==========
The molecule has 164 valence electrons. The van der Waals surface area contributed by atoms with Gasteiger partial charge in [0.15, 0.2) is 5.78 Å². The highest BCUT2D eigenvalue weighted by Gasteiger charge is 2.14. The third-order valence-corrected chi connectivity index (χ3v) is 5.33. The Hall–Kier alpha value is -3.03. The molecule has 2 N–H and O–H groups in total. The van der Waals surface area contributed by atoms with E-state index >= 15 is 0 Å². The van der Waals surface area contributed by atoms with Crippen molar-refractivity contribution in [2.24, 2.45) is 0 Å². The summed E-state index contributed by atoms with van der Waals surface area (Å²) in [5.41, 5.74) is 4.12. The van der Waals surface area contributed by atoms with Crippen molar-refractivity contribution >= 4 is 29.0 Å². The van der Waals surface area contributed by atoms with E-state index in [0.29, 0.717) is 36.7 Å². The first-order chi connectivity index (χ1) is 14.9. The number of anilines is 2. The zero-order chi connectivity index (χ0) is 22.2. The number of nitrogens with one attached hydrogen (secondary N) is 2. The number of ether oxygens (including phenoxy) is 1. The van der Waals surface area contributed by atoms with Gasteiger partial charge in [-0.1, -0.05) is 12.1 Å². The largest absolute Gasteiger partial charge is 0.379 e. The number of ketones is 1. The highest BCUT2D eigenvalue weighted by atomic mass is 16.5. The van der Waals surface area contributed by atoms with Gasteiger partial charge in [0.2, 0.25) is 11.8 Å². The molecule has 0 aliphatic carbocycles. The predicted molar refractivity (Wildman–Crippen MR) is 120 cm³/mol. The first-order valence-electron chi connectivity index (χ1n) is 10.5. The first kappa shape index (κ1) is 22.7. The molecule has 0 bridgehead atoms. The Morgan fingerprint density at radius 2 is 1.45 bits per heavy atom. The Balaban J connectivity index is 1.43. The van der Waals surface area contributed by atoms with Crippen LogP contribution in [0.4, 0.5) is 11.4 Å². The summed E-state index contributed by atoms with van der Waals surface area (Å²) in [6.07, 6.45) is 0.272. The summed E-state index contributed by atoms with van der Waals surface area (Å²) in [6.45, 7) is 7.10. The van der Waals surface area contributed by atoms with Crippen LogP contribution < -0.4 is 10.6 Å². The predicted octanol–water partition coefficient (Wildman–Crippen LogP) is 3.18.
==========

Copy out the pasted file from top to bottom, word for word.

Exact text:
The molecule has 164 valence electrons. The van der Waals surface area contributed by atoms with Gasteiger partial charge in [0.15, 0.2) is 5.78 Å². The highest BCUT2D eigenvalue weighted by Gasteiger charge is 2.14. The third-order valence-corrected chi connectivity index (χ3v) is 5.33. The Hall–Kier alpha value is -3.03. The molecule has 2 N–H and O–H groups in total. The van der Waals surface area contributed by atoms with E-state index >= 15 is 0 Å². The van der Waals surface area contributed by atoms with Crippen molar-refractivity contribution in [2.24, 2.45) is 0 Å². The summed E-state index contributed by atoms with van der Waals surface area (Å²) in [5.41, 5.74) is 4.12. The van der Waals surface area contributed by atoms with Crippen molar-refractivity contribution >= 4 is 29.0 Å². The van der Waals surface area contributed by atoms with E-state index in [0.29, 0.717) is 36.7 Å². The first-order chi connectivity index (χ1) is 14.9. The number of anilines is 2. The zero-order chi connectivity index (χ0) is 22.2. The number of nitrogens with one attached hydrogen (secondary N) is 2. The number of ether oxygens (including phenoxy) is 1. The van der Waals surface area contributed by atoms with Gasteiger partial charge in [-0.1, -0.05) is 12.1 Å². The largest absolute Gasteiger partial charge is 0.379 e. The number of ketones is 1. The highest BCUT2D eigenvalue weighted by atomic mass is 16.5. The van der Waals surface area contributed by atoms with Gasteiger partial charge in [0.2, 0.25) is 11.8 Å². The molecule has 0 aliphatic carbocycles. The predicted molar refractivity (Wildman–Crippen MR) is 120 cm³/mol. The first-order valence-electron chi connectivity index (χ1n) is 10.5. The first kappa shape index (κ1) is 22.7. The molecule has 0 bridgehead atoms. The Morgan fingerprint density at radius 2 is 1.45 bits per heavy atom. The Balaban J connectivity index is 1.43. The van der Waals surface area contributed by atoms with Crippen LogP contribution in [0.4, 0.5) is 11.4 Å². The summed E-state index contributed by atoms with van der Waals surface area (Å²) in [6.07, 6.45) is 0.272. The summed E-state index contributed by atoms with van der Waals surface area (Å²) in [6.45, 7) is 7.10. The van der Waals surface area contributed by atoms with Crippen LogP contribution < -0.4 is 10.6 Å². The predicted octanol–water partition coefficient (Wildman–Crippen LogP) is 3.18.